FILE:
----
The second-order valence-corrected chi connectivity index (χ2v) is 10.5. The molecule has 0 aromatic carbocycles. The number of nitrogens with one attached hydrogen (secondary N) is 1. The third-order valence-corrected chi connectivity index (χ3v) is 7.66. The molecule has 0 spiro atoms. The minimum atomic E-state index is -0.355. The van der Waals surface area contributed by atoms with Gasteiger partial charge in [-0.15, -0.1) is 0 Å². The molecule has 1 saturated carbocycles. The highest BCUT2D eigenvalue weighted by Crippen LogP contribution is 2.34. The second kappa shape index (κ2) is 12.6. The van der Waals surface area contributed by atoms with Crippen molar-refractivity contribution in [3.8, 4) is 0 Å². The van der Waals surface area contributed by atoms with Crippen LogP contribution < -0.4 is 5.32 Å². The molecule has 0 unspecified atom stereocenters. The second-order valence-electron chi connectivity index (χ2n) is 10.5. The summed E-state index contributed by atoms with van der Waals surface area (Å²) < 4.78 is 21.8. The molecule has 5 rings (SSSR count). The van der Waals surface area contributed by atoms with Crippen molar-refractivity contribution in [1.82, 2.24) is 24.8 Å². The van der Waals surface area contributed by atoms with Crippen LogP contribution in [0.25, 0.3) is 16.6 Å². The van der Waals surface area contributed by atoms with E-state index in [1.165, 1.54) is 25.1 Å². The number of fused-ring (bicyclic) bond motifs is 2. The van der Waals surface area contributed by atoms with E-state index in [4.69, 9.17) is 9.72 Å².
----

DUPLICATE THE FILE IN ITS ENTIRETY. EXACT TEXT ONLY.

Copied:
The second-order valence-corrected chi connectivity index (χ2v) is 10.5. The molecule has 0 aromatic carbocycles. The number of nitrogens with one attached hydrogen (secondary N) is 1. The third-order valence-corrected chi connectivity index (χ3v) is 7.66. The molecule has 0 spiro atoms. The minimum atomic E-state index is -0.355. The van der Waals surface area contributed by atoms with Gasteiger partial charge in [-0.15, -0.1) is 0 Å². The molecule has 1 saturated carbocycles. The highest BCUT2D eigenvalue weighted by Crippen LogP contribution is 2.34. The second kappa shape index (κ2) is 12.6. The van der Waals surface area contributed by atoms with Crippen molar-refractivity contribution in [3.8, 4) is 0 Å². The van der Waals surface area contributed by atoms with Crippen LogP contribution < -0.4 is 5.32 Å². The molecule has 0 unspecified atom stereocenters. The second-order valence-electron chi connectivity index (χ2n) is 10.5. The summed E-state index contributed by atoms with van der Waals surface area (Å²) < 4.78 is 21.8. The molecule has 5 rings (SSSR count). The van der Waals surface area contributed by atoms with Crippen molar-refractivity contribution in [1.82, 2.24) is 24.8 Å². The van der Waals surface area contributed by atoms with Crippen LogP contribution in [0.25, 0.3) is 16.6 Å². The van der Waals surface area contributed by atoms with E-state index in [1.165, 1.54) is 25.1 Å². The number of fused-ring (bicyclic) bond motifs is 2. The van der Waals surface area contributed by atoms with E-state index in [4.69, 9.17) is 9.72 Å².